In her Intermediate work, Jessica Martins Zisa examines private spaces and interprets them as reflections of the psychological inner world and emotional state of their inhabitants. In photographic interiors, situations are created that trace the mental state of the inhabitants. Immersed in themselves, the figures depicted thematise their relationship to the world and to themselves.

For Jessica Martins Zisa, private space is the field of investigation for her design-theoretical and photographic explorations.One’s own four walls are commonly understood as protection from the outside world. The living space is supposed to be the place where the inhabitants are allowed to live out their needs and feelings freely and unfiltered. Against this background, Jessica Martins Zisa asks about the aspects that make a house a »happy home«. What makes people feel safe and comfortable in their private space? And to what extent does one’s own home influence the psyche? However, the living environment can also trigger the opposite of well-being if it does not offer intimacy and security (anymore). Then the home becomes an »uncanny space« that is portrayed in images as crisis-ridden and refers to unsolvable conflicts and repressed affects.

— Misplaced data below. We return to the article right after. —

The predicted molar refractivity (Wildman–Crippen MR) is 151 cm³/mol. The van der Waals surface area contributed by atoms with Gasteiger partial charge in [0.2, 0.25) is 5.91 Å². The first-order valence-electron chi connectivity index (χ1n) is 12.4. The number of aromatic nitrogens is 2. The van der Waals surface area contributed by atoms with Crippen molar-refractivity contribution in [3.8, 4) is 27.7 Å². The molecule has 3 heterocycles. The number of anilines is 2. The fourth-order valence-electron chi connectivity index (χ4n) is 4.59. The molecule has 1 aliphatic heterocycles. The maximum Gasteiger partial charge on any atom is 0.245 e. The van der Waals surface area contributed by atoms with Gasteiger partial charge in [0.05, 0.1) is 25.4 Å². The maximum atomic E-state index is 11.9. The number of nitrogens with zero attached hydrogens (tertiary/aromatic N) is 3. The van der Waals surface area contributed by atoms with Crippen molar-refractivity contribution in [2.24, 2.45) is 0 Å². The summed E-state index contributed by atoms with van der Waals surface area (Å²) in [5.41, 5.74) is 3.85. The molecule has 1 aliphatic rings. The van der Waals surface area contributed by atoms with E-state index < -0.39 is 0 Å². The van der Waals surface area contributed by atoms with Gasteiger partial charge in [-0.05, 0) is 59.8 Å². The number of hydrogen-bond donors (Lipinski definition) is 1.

Interiors show the relationships that the inhabitants maintain with the world, but also with themselves (Lars Spengler, 2011). In contemporary art, the interior – after the portrait – is the preferred representation to reflect the interior of a person. The work of Jessica Martins Zisa explores the close relationship between the body and private spaces through photography. Alongside psychological investigations of the home, selected photographs by artists such as Nan Goldin and Gregory Crewdson showing people in private spaces are reflected upon. In her interim project, Jessica Martins Zisa combines photo-historical considerations with design-scientific questions and her own practical elaboration of a photo series of people in private spaces.

Images: Jessica Martins Zisa